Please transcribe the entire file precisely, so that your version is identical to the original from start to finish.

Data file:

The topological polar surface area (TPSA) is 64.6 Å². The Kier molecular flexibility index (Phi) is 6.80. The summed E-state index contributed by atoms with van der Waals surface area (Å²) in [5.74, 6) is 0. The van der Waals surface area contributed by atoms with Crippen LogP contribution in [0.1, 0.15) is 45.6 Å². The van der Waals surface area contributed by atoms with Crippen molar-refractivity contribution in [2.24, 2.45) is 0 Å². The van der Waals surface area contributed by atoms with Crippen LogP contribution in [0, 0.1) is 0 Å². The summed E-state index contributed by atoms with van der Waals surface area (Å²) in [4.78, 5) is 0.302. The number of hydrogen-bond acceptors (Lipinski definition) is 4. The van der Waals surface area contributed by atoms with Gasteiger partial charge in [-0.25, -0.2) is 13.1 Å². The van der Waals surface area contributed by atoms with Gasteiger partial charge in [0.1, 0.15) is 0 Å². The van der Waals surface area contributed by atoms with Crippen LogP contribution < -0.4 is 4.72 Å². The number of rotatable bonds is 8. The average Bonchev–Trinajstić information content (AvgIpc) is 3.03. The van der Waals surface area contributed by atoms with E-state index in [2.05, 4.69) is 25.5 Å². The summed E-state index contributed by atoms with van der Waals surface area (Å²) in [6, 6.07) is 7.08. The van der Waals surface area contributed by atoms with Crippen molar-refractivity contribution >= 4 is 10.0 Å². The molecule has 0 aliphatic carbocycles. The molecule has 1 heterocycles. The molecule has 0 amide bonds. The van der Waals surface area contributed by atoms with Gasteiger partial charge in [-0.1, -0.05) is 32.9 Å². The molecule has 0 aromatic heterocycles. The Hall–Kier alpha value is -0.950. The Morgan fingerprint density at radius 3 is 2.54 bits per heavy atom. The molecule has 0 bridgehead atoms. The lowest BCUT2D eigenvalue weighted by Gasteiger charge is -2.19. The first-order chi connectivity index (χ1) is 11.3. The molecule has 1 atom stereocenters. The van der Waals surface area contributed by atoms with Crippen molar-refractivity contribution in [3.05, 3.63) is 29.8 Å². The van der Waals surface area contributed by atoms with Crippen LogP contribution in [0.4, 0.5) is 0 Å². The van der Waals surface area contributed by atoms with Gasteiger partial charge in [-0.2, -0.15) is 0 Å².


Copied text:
The topological polar surface area (TPSA) is 64.6 Å². The Kier molecular flexibility index (Phi) is 6.80. The summed E-state index contributed by atoms with van der Waals surface area (Å²) in [5.74, 6) is 0. The van der Waals surface area contributed by atoms with Crippen LogP contribution in [0.1, 0.15) is 45.6 Å². The van der Waals surface area contributed by atoms with Crippen molar-refractivity contribution in [2.24, 2.45) is 0 Å². The van der Waals surface area contributed by atoms with Crippen LogP contribution in [0, 0.1) is 0 Å². The summed E-state index contributed by atoms with van der Waals surface area (Å²) in [4.78, 5) is 0.302. The number of hydrogen-bond acceptors (Lipinski definition) is 4. The van der Waals surface area contributed by atoms with Gasteiger partial charge in [-0.25, -0.2) is 13.1 Å². The van der Waals surface area contributed by atoms with Gasteiger partial charge in [0.1, 0.15) is 0 Å². The van der Waals surface area contributed by atoms with Crippen LogP contribution < -0.4 is 4.72 Å². The number of rotatable bonds is 8. The average Bonchev–Trinajstić information content (AvgIpc) is 3.03. The van der Waals surface area contributed by atoms with E-state index in [2.05, 4.69) is 25.5 Å². The summed E-state index contributed by atoms with van der Waals surface area (Å²) in [6, 6.07) is 7.08. The van der Waals surface area contributed by atoms with Crippen molar-refractivity contribution >= 4 is 10.0 Å². The molecule has 0 aliphatic carbocycles. The molecule has 1 heterocycles. The molecule has 0 amide bonds. The van der Waals surface area contributed by atoms with Gasteiger partial charge in [-0.1, -0.05) is 32.9 Å². The molecule has 0 aromatic heterocycles. The Hall–Kier alpha value is -0.950. The Morgan fingerprint density at radius 3 is 2.54 bits per heavy atom. The molecule has 0 bridgehead atoms. The lowest BCUT2D eigenvalue weighted by Gasteiger charge is -2.19. The first-order chi connectivity index (χ1) is 11.3. The molecule has 1 atom stereocenters. The van der Waals surface area contributed by atoms with Crippen molar-refractivity contribution in [3.05, 3.63) is 29.8 Å². The van der Waals surface area contributed by atoms with Crippen LogP contribution in [0.4, 0.5) is 0 Å². The van der Waals surface area contributed by atoms with Gasteiger partial charge in [-0.2, -0.15) is 0 Å².